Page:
From telehealth to wellness mobile apps, researchers are implementing technological innovations in a variety of ways for addiction recovery. These technologies serve a myriad of purposes. Some assist in managing and counteracting cravings, while others help recognize and intervene in crises. Together, these innovations mean new hope for people struggling with a substance use disorder.
Telehealth and digital therapeutics
Telehealth and telemedicine provide a convenient and safe way for individuals struggling with substance use disorders to receive support. Given the COVID-19 pandemic, telehealth support is critical to ensuring that the people who need help can receive it. This form of care is especially useful for rural healthcare applications during the pandemic.
Some of the services provided through telehealth include virtual doctor visits, individual psychiatry sessions, therapy groups, case management and therapy sessions. Care topics that may be included in these services include relapse prevention, cravings management, anger management and conflict resolution. Care providers offer these services through HIPAA-compliant video conferencing software, ensuring that patients’ information is kept confidential.
Digital therapeutics is a subset of digital healthcare. This practice focuses on behavioral and lifestyle changes, on top of the more clinical management aspects of telehealthcare. Providers can offer digital therapy services through mediums such as apps and messaging boards, which are explored in-depth further below.
The first prescription digital therapeutic (PDT) to receive approval from the FDA is reSET, a 90-day PDT focusing on substance use disorders. This program provides cognitive behavioral therapy, as well as a contingency management system for patients 18 years or older.
Artificial intelligence (AI) is revolutionizing the addiction treatment industry. Rehab facilities incorporate the technology into their programs by utilizing its behavior-recognition capabilities. Recognizing and predicting patterns, AI is a great tool to have for crisis intervention.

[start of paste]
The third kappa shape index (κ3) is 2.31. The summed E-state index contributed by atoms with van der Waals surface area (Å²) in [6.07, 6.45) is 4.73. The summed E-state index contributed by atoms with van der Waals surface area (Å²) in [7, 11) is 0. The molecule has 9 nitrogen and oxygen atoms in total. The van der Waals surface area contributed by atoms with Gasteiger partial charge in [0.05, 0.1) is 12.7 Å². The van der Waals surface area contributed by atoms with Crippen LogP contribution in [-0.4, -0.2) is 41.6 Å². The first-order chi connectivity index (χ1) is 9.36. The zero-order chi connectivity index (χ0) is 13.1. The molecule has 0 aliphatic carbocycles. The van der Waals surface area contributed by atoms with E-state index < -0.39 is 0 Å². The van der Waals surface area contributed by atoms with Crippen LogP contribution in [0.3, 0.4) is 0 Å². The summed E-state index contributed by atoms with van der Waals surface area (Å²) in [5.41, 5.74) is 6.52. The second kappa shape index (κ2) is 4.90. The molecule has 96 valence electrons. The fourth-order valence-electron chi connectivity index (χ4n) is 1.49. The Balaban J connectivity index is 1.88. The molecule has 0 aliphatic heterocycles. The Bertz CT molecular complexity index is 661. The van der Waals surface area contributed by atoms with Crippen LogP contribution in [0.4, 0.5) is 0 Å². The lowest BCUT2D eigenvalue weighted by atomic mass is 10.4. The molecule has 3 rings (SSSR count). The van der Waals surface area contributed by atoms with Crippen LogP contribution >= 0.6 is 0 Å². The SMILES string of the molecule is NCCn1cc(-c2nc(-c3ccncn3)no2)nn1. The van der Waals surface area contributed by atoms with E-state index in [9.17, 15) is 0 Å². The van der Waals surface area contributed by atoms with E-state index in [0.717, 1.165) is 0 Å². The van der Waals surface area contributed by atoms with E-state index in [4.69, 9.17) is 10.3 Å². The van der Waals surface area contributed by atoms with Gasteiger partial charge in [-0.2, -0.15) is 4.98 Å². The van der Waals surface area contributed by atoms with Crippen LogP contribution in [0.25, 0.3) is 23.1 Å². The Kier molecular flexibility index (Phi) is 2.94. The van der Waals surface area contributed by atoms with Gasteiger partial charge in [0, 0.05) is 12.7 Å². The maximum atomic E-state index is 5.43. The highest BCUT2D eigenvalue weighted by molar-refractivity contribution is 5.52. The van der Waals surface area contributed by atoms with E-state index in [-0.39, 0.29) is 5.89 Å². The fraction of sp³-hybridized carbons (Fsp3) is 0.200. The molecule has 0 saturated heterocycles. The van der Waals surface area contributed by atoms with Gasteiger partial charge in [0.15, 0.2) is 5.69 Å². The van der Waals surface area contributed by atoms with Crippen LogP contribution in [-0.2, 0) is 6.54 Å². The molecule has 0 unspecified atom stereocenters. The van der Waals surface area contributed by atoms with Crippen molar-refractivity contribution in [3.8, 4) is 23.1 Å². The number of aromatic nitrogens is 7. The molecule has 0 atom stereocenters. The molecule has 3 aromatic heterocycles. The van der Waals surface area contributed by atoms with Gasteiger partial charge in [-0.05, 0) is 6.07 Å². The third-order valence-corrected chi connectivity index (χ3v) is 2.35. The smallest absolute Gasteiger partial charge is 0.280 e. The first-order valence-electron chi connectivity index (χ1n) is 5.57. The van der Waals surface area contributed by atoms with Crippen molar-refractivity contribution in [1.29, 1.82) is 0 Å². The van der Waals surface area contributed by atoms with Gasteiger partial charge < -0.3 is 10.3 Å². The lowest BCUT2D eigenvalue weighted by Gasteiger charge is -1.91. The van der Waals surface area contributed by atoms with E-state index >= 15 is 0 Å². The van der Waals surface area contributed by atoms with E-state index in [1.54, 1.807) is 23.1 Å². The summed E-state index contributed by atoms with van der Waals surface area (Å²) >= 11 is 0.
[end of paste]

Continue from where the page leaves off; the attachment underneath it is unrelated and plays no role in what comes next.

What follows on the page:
The technology could help healthcare providers recognize a crisis, such as a suicide attempt or gauge the degree of mental, emotional or physical duress a patient is under. AI could also help predict relapse, by analyzing search queries or behavioral patterns.
AI also has uses in the aftercare of substance use recovery, particularly for support groups. Its pattern-recognition capabilities come in handy again, by connecting patients with other like-minded individuals. This is useful for creating recovery groups that have more in common, such as similar ages or experiences.
Neurofeedback, also called Neurotherapy or EEG biofeedback is a type of biofeedback that teaches patients how to self-regulate their brain functions. Providing real-time feedback from brain activity, it is a useful tool for operant conditioning. Healthcare providers can use this technology in addiction treatment to help counteract cravings.
One UCLA study showed that using EEG biofeedback in addition to the 12-Step program improved participants' rates of abstinence. This technology, in this case, helped participants accept the change that comes with treatment, in addition to teaching their brains how to become more stable.
Virtual reality is another technology with the potential to improve the treatment of substance use disorders. One study is using virtual reality to expose people in recovery to their triggers in a safe, controlled environment. The study seeks to teach coping skills to people who have a dependency on substances or behaviors, such as alcohol, nicotine or food.
Another one of technology’s newer roles in addiction recovery comes in the form of self-help mobile tech and digital apps. There are a variety of addiction recovery apps available that require just a smartphone, data plan and internet connection. Apps range from sobriety trackers and clocks to motivational speakers and inspirational messages. Some apps cater specifically to young adults with substance use disorders.